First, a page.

Claudia Eggers October 23, 2020 Project Management
Among all the tools at our disposal for managing projects, checklists are perhaps the simplest and most productive means of building consistency in work practices. Checklists are useful in almost every field of human endeavor, and in particular where repeatability and systematic action drive performance. Yet they are still much under-used in the planning and managing of projects.
They are a fundamental tool in a project manager`s toolkit. However, an unseasoned project manager can find that they can take over the project and result in reduced control. How so? In this article we will look at their potential pitfalls and provide some tips and strategies for ensuring successful project management. Gantt charts are, after all, just one of many ways of presenting the project planning and actual data that has been input.
If you are a manager responsible for managing projects, you will eventually need to delegate tasks to individuals or teams. And so it is important that the tool yo are using to manage the project be able to keep track of who is performing what task, and also allow you to add new documents and notes with ease. Communication is important with any project. You should have the capability to have good communication with your team through email reminders and keep track of how the project is going at any moment. And a good project management tool will allow you to have online discussions with your project team no matter their location. A reliable tool for managing a project is essential and will serve you well.
A methodology guides an organization or an individual from start to finish. A project management methodology probes deep in the various steps of the project management life cycle. It is a checklist of tasks to be performed in the various steps of the plan. The project management methodology gives the manager a definite control over the scheme, allowing him or her to maneuver the team toward the destination called success. A project without a methodology would be a train running without tracks. It further allows the project manager to standardize the protocols of a plan, thereby providing a general structure of the steps, which can be followed in all other future projects.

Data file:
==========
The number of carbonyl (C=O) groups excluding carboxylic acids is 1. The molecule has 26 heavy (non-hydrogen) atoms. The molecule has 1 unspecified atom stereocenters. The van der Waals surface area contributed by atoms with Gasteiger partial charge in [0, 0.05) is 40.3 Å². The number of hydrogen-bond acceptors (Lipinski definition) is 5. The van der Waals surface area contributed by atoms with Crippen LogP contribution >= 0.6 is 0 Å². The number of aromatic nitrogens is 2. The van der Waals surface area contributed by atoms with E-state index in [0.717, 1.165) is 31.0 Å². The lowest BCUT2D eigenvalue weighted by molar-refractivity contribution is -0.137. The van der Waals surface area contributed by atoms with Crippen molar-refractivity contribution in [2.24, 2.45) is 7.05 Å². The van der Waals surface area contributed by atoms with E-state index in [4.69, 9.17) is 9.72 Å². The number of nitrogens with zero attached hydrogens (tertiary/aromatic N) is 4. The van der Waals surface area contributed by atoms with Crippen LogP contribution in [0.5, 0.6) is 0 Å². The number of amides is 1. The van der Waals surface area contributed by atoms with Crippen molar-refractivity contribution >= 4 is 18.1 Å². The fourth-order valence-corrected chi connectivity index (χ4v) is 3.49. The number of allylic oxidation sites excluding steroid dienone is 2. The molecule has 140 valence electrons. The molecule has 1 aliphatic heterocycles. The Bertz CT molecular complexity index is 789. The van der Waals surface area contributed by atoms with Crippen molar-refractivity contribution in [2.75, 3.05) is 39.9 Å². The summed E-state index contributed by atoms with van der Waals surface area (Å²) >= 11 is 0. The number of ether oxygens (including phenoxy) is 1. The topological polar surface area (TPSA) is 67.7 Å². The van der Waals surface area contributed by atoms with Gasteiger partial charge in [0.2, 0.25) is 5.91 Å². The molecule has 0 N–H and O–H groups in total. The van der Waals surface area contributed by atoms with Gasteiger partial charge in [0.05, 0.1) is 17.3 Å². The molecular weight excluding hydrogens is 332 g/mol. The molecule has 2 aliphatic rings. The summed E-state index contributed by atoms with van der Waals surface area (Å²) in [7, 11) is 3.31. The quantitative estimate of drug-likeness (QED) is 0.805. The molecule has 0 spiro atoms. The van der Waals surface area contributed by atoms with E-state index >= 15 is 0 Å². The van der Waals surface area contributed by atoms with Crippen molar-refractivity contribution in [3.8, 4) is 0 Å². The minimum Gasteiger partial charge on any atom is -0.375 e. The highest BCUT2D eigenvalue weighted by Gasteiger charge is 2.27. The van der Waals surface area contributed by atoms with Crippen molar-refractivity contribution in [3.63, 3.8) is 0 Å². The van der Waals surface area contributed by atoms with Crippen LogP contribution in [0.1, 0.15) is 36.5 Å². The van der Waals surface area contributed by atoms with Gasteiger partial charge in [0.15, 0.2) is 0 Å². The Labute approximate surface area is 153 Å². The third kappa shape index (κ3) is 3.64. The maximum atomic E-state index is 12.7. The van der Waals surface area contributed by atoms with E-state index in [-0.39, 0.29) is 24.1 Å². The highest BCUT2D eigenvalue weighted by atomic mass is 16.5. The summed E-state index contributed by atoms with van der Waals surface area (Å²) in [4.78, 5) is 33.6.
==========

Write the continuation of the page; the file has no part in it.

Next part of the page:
Most larger organisations have well developed and run IT departments. They usually have formal project offices with established plan templates and standards, with project office staff and automated plan analysis systems (for example seeking orphan tasks / missing dependencies and so on to measure overall `plan quality`). Smaller organisations - for example, `IT solutions houses` - may lack this level of sophistication but will certainly use detailed project plans.
The next phase is the execution phase. Here the project must be monitored and managed. A schedule is derived which includes work breakdown, followed by allocation of tasks to people, allocation of resources and finally setting up deadlines for tasks. It is very important to have both a short-term goal and a long-term goal. While the long term goal is to get the product done, the short goals must be imposed by the project manager, who helps in guiding and motivating the members of the team working on the plan. Two important documents namely the issue log and the risk log which are both maintained by the project manager. The issue log keeps track of issues raised by the stakeholders and the risk log considers the vulnerabilities of a system.